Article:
Re: Why is debian "more of a learning curve" than Redhat???
On 24-Jan-1998, David E. Scott <DaveScott@1000islands.com> wrote:
> grin wrote:
> > On Mon, 19 Jan 1998, George Bonser wrote:
> > > I think it is because of the conflict resolution screen and the fact that
> > > Debian offers more alternatives than Red Hat. Maybe there are TOO MANY
> > > alternatives offered for a new install.
> > Well, dselect should perhaps start with "--newbie" switch :) offering
> > 'typical installs' of some kind. Many users scared off because the some
> > hundred packages selection screen.
> Amen!! - I installed RedHat with no problem at all, but Debian has
> continued to be rather user-unfriendly. I've installed hundreds of Mac
> and Windows applications, and both have a much better user interface
> than either RedHat or Debian, IMHO.
Well, I've installed hundreds of Debian packages, and only been told
to reboot once (and it was just a suggestion), and never had pacakges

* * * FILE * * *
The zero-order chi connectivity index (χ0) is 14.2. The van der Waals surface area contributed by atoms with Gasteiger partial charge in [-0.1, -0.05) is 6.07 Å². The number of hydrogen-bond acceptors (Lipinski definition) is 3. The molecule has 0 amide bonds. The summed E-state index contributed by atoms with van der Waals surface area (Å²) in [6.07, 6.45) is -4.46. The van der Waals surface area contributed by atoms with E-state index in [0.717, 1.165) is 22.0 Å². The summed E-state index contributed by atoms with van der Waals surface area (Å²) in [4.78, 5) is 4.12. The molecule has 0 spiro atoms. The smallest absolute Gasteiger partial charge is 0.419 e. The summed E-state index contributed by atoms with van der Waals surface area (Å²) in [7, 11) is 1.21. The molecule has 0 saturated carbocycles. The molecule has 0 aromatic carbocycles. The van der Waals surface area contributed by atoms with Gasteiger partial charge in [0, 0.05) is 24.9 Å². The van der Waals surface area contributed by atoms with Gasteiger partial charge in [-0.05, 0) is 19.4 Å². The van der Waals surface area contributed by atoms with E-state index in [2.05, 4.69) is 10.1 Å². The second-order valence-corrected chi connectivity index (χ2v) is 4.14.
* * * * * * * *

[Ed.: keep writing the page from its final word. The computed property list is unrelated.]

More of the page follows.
interfere with each other, crash the machine, refuse to install without
the installation CD, overwrite each other's libraries, add themselves
to *any* menu system you're using, etc.
Dselect isn't perfect, and a replacement is under active development,
but it's a bit unfair to compare it to the Windows "click ok to install,
and cross your fingers!". It's a different beast. It gives you plenty
of flexibility, but of course flexibility costs you in complexity.
It's also a bit unfair to compare to RedHat, because they have
so many fewer packages and alternatives.
Perhaps you could explain why you think the Mac/Win UI is better?
Is it just prettier, or is there some way in which it is a "better"
interface for doing the job?
As far as I can see (the Windows installer) just covers your screen,
tells you to kill all your other processes, shows you some cryptic disk
space graphs (and some crappy graphics) as it copies files, gives you
nice "next" buttons, then offers to reboot for you. Debian wouldn't
need the reboot, the warnings, or the useless graphs. Perhaps the next
buttons could stay.
But if Windows were to allow you to install 27 packages at once, offered
to download them, informed you of dependencies at the same time, and
warned you if removing a package would cause trouble with other
packages, you could be certain the windows installer/uninstaller would
have more complex dialogs as well.
I'll agree things could be improved, but Mac/Windows is simply NOT the
way to go.
Tyson Dowd #
# Surreal humour isn't eveyone's cup of
firstname.lastname@example.org # fur.
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